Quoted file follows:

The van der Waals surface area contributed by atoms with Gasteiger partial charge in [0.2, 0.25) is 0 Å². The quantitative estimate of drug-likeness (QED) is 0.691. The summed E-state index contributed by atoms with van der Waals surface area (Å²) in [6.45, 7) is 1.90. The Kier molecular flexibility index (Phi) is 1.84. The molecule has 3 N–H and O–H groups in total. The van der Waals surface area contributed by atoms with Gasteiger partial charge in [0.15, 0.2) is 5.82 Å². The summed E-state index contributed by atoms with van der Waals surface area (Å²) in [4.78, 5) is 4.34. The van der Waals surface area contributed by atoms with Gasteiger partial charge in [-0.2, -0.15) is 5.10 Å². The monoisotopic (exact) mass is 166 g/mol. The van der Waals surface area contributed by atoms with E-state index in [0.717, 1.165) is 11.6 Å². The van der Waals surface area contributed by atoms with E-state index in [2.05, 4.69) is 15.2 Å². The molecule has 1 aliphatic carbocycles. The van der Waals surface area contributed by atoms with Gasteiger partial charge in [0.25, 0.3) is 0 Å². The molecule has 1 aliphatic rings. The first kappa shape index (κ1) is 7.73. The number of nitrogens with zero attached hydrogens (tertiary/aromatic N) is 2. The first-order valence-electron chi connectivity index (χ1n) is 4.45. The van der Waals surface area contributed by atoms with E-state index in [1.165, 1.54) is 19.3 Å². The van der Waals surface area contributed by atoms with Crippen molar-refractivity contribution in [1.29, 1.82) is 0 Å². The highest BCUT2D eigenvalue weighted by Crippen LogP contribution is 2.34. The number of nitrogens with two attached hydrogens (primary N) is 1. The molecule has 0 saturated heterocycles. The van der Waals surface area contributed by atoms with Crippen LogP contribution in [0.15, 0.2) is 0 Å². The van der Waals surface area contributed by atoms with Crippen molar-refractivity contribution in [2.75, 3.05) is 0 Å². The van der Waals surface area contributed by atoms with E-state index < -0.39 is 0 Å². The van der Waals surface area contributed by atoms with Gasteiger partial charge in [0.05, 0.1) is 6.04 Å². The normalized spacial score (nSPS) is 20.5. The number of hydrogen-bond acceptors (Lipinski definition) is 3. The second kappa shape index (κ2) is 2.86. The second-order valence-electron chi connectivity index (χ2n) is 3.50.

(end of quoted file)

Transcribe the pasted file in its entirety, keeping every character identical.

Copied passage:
The van der Waals surface area contributed by atoms with Gasteiger partial charge in [0.2, 0.25) is 0 Å². The quantitative estimate of drug-likeness (QED) is 0.691. The summed E-state index contributed by atoms with van der Waals surface area (Å²) in [6.45, 7) is 1.90. The Kier molecular flexibility index (Phi) is 1.84. The molecule has 3 N–H and O–H groups in total. The van der Waals surface area contributed by atoms with Gasteiger partial charge in [0.15, 0.2) is 5.82 Å². The summed E-state index contributed by atoms with van der Waals surface area (Å²) in [4.78, 5) is 4.34. The van der Waals surface area contributed by atoms with Gasteiger partial charge in [-0.2, -0.15) is 5.10 Å². The monoisotopic (exact) mass is 166 g/mol. The van der Waals surface area contributed by atoms with E-state index in [0.717, 1.165) is 11.6 Å². The van der Waals surface area contributed by atoms with E-state index in [2.05, 4.69) is 15.2 Å². The molecule has 1 aliphatic carbocycles. The van der Waals surface area contributed by atoms with Gasteiger partial charge in [0.25, 0.3) is 0 Å². The molecule has 1 aliphatic rings. The first kappa shape index (κ1) is 7.73. The number of nitrogens with zero attached hydrogens (tertiary/aromatic N) is 2. The first-order valence-electron chi connectivity index (χ1n) is 4.45. The van der Waals surface area contributed by atoms with E-state index in [1.165, 1.54) is 19.3 Å². The van der Waals surface area contributed by atoms with Crippen molar-refractivity contribution in [1.29, 1.82) is 0 Å². The highest BCUT2D eigenvalue weighted by Crippen LogP contribution is 2.34. The number of nitrogens with two attached hydrogens (primary N) is 1. The molecule has 0 saturated heterocycles. The van der Waals surface area contributed by atoms with Crippen LogP contribution in [0.15, 0.2) is 0 Å². The van der Waals surface area contributed by atoms with Crippen molar-refractivity contribution in [2.75, 3.05) is 0 Å². The van der Waals surface area contributed by atoms with E-state index < -0.39 is 0 Å². The van der Waals surface area contributed by atoms with Gasteiger partial charge in [0.05, 0.1) is 6.04 Å². The normalized spacial score (nSPS) is 20.5. The number of hydrogen-bond acceptors (Lipinski definition) is 3. The second kappa shape index (κ2) is 2.86. The second-order valence-electron chi connectivity index (χ2n) is 3.50.